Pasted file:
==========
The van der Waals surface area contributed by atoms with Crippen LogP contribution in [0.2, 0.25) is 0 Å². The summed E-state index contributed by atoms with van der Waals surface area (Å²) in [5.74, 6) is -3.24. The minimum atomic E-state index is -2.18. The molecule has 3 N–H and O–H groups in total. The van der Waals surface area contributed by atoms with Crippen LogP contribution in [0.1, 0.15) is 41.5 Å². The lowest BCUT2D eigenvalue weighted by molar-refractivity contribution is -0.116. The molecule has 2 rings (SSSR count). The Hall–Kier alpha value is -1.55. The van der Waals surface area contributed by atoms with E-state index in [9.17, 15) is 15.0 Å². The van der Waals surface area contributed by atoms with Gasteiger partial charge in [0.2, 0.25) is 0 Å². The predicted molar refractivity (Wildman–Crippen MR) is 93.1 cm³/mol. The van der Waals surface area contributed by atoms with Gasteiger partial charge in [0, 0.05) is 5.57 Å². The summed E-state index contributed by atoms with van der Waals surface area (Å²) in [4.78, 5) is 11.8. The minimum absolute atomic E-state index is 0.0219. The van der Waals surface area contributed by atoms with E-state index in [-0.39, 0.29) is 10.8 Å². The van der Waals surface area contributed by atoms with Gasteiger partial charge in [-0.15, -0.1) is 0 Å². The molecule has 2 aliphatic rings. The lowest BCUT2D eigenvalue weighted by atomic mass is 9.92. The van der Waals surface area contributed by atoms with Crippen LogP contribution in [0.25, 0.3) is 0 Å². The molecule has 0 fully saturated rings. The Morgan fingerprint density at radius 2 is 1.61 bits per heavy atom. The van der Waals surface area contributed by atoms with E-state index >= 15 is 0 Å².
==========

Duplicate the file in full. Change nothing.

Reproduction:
The van der Waals surface area contributed by atoms with Crippen LogP contribution in [0.2, 0.25) is 0 Å². The summed E-state index contributed by atoms with van der Waals surface area (Å²) in [5.74, 6) is -3.24. The minimum atomic E-state index is -2.18. The molecule has 3 N–H and O–H groups in total. The van der Waals surface area contributed by atoms with Crippen LogP contribution in [0.1, 0.15) is 41.5 Å². The lowest BCUT2D eigenvalue weighted by molar-refractivity contribution is -0.116. The molecule has 2 rings (SSSR count). The Hall–Kier alpha value is -1.55. The van der Waals surface area contributed by atoms with E-state index in [9.17, 15) is 15.0 Å². The van der Waals surface area contributed by atoms with Gasteiger partial charge in [0.2, 0.25) is 0 Å². The predicted molar refractivity (Wildman–Crippen MR) is 93.1 cm³/mol. The van der Waals surface area contributed by atoms with Gasteiger partial charge in [0, 0.05) is 5.57 Å². The summed E-state index contributed by atoms with van der Waals surface area (Å²) in [4.78, 5) is 11.8. The minimum absolute atomic E-state index is 0.0219. The van der Waals surface area contributed by atoms with E-state index in [-0.39, 0.29) is 10.8 Å². The van der Waals surface area contributed by atoms with Gasteiger partial charge in [-0.15, -0.1) is 0 Å². The molecule has 2 aliphatic rings. The lowest BCUT2D eigenvalue weighted by atomic mass is 9.92. The van der Waals surface area contributed by atoms with Crippen LogP contribution in [0.25, 0.3) is 0 Å². The molecule has 0 fully saturated rings. The Morgan fingerprint density at radius 2 is 1.61 bits per heavy atom. The van der Waals surface area contributed by atoms with E-state index >= 15 is 0 Å².